In the end, a vacation (or pilgrimage) is supposed to be an enjoyable and meaningful experience for all. Therefore, in preparing to visit the battlefields, I strongly recommend that people learn a little local language and culture. Visitors don’t have to become fluent but learning a few key phrases and polite actions will make one more comfortable in the foreign setting; especially if plans don’t work out as anticipated.
For example: Finding gasoline or food on a Sunday in France can be challenging, because almost everything is closed. On one Sunday afternoon in Château-Thierry I drove a diabetic client to McDo (McDonald’s) because that was the only food alternative open before dinner.
How can one get gas, if the 24/7 pump in a rural gas station does not accept one’s credit card?
Where should one go if one gets sick? In most European countries pharmacists can write prescriptions and this could save you unwanted and lengthy delays for doctor visits.
Finding restrooms in rural France can be a challenge because stores do not offer public restrooms unless they serve food. At cafes, bars and restaurants one does not just go in and use the restroom. It is expected that one will sit down and order at least a drink before heading off to the WC.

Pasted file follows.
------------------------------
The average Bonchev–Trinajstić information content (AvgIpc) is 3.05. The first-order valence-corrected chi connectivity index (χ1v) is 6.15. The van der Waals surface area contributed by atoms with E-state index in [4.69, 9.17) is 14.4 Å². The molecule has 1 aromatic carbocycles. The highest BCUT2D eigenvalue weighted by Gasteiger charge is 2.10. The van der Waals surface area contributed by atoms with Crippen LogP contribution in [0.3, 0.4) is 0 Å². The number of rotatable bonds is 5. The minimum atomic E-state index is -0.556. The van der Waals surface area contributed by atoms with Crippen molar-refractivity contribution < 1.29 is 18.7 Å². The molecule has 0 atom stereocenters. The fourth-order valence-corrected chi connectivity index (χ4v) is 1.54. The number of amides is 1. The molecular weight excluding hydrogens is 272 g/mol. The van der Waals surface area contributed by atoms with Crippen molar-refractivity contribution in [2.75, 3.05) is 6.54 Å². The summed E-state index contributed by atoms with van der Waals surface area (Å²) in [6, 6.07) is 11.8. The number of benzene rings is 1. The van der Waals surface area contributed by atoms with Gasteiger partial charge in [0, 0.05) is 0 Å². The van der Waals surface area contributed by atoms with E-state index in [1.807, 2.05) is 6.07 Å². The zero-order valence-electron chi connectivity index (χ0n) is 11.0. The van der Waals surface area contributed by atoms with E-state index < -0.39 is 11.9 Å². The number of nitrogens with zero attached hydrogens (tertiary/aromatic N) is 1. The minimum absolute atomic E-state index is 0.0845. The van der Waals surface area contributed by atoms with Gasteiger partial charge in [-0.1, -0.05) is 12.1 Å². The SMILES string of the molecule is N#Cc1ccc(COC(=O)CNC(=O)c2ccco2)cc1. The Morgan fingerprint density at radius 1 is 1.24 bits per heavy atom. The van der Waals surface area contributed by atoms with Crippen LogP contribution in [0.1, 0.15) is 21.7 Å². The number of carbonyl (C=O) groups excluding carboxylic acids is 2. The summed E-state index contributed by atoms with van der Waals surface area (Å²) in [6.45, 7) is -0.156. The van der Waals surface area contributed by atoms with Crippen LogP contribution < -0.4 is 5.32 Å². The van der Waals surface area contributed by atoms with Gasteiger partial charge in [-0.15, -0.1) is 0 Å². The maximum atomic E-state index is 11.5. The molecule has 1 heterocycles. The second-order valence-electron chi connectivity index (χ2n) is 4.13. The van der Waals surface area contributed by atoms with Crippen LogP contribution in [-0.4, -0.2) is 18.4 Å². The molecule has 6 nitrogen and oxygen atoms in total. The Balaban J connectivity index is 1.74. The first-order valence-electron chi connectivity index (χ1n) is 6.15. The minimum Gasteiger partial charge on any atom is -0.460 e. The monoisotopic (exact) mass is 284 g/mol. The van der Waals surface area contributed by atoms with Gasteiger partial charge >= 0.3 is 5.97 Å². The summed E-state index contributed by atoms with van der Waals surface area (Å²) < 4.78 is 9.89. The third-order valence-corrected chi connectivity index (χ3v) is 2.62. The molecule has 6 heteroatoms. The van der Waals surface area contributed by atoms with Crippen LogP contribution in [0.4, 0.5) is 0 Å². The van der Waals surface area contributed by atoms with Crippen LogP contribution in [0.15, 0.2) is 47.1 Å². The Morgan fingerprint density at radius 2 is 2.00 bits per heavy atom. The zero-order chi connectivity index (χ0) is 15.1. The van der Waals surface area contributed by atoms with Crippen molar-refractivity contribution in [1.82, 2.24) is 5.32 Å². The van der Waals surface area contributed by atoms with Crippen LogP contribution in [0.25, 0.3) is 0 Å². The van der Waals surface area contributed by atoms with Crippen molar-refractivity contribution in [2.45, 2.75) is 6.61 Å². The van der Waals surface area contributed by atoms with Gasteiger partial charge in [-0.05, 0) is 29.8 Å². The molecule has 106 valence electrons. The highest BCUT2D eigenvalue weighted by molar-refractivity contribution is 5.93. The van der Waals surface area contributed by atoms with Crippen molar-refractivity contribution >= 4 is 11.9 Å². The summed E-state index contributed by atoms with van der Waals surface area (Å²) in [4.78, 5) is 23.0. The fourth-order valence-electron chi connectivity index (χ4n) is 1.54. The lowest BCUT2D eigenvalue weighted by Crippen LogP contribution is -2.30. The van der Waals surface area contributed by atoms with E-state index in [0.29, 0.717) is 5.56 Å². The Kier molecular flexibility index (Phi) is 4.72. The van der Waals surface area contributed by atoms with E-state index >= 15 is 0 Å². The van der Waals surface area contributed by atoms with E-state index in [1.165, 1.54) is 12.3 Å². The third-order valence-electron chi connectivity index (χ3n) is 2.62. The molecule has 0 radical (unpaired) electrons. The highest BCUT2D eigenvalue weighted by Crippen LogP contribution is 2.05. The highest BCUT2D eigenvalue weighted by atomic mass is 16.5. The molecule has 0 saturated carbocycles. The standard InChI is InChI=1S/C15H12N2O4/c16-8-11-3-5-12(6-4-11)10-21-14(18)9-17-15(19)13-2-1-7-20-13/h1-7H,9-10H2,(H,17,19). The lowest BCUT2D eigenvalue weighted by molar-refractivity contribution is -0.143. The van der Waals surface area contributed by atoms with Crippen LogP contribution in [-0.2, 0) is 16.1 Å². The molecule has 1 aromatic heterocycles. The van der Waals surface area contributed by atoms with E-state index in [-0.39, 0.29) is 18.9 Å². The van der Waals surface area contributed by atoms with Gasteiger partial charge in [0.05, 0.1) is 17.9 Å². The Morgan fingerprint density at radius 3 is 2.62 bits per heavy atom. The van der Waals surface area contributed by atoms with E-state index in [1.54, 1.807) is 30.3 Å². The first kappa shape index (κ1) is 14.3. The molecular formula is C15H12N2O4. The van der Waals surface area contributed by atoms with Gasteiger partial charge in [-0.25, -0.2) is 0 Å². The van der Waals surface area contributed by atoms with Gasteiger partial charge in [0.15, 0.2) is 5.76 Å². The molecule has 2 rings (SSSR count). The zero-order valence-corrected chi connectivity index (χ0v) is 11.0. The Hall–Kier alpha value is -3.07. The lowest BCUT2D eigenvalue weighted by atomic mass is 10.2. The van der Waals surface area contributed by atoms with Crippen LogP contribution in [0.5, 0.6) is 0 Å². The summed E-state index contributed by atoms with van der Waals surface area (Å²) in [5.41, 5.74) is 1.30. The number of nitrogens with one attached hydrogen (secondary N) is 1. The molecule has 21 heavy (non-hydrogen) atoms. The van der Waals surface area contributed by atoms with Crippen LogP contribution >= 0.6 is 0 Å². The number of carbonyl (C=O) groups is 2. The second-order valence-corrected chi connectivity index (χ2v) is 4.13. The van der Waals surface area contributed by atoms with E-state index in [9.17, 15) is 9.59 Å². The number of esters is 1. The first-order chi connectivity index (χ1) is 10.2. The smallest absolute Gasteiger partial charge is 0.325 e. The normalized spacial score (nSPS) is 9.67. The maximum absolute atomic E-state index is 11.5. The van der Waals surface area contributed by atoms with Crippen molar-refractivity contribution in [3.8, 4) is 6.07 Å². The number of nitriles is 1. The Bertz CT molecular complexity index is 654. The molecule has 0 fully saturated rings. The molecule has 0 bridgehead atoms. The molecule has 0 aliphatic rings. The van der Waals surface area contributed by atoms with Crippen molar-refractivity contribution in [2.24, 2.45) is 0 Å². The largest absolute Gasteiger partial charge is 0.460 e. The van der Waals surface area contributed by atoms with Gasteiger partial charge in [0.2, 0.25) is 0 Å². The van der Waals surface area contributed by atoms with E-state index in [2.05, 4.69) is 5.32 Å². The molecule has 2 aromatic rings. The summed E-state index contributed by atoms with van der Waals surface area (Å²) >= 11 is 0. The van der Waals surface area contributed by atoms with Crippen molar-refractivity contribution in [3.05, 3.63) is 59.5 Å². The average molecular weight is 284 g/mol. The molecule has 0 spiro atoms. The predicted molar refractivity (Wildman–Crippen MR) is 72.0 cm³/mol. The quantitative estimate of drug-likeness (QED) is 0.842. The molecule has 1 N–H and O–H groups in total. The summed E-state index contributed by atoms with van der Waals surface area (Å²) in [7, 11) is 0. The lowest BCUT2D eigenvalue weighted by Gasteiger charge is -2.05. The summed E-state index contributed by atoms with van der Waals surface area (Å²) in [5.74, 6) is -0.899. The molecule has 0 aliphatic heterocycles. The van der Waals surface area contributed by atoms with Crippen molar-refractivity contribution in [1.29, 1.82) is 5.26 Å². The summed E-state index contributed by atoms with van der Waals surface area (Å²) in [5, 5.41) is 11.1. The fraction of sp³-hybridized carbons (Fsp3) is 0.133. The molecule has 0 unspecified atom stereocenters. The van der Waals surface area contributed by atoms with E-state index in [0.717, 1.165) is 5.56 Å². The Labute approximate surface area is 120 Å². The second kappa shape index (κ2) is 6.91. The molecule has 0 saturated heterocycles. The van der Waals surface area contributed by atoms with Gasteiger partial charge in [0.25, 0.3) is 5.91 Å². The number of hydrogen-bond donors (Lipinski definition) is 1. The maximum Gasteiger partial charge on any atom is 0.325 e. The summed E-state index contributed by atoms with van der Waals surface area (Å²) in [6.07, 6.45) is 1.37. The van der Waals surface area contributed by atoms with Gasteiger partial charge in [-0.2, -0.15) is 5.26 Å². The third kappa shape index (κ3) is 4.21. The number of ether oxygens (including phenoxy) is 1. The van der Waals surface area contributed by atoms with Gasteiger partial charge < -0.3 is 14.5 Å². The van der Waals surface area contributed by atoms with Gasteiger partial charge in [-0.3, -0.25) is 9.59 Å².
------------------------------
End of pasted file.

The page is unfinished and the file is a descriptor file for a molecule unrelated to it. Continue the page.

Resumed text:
Driving overseas could take up an entire article by itself. It can be learned, but it can also be stressful—especially in the first few days of a trip. My general comment is that the roads in most European countries are narrower and windier than in the U.S. Therefore, a driver needs to have a very good feel for where his/her car is on the road. If you do not possess this sense and quick reflexes, you probably should not drive overseas.
A private guide or a tour leader can help explain cultural differences and overcome language shortfalls, providing you a more enjoyable experience.